Now your time comes

Now you can speak

Be heard



Now the tears come

So long withheld

Let go



Where else can one find so much about the complexity and simplicity of the human kind of being and all it’s paradox and totality.  I find Ben’s posts to be both uplifting and on the edge. . . I feel hopeful when I read them and at the same time, sometimes I hear the sound of the meditation master’s stick on my shoulder as he simply calls us to wake up as we read his words.  Simply refreshing!  And I look forward to following his journey.  Thanks Ben!!!!

There are so many wonderful blogs here on wordpress and I am so inspired by the stories, courage, and compassion that is shared here.  And here some sites that I think deserve the honor of the Candle Lighter’s Award. . . they are sites that I look forward to following every day to find the truth, light, and honest activism and inspiration…







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Don’t worry that they’ve started with out you. . . As Pema Chodron’s title suggests, start where you are. . .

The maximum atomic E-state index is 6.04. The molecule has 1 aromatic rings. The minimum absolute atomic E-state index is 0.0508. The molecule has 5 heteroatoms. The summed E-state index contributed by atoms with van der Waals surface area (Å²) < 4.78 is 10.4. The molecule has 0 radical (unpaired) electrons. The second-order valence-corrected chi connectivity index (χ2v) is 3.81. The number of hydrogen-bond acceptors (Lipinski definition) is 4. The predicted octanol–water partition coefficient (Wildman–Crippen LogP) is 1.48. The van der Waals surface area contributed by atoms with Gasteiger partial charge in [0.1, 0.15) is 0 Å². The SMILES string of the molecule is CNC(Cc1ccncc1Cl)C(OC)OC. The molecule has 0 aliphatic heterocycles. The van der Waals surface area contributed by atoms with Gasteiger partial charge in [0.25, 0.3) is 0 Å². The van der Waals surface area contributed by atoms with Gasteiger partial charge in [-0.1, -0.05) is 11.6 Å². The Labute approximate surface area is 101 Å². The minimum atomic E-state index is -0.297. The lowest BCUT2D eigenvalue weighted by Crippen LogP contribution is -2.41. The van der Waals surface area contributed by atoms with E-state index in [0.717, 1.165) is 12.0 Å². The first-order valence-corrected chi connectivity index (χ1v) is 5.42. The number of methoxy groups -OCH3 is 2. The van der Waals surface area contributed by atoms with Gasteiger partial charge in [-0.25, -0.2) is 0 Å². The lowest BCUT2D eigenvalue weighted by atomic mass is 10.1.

Join countless others who are doing the Commit to 28 Days of Meditation with Sharon Salzberg.

All this month, Tricycle Magazine has great tips in their online and their paper magazine to help you get started.

Also this month, Shambhala Sun Magazine is devoted to the neuroscience of meditation including a Dharma talk by Chogyam Trungpa Rinpoche‘s archives, celebrating the 25th year anniversary of his death.

We have 29 days this month. . . don’t let one slip by mindlessly….

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I have just downloaded my first book by Rick in the past month and haven’t gotten to it. I have several friends who practice who like his work so I will pass this on to you.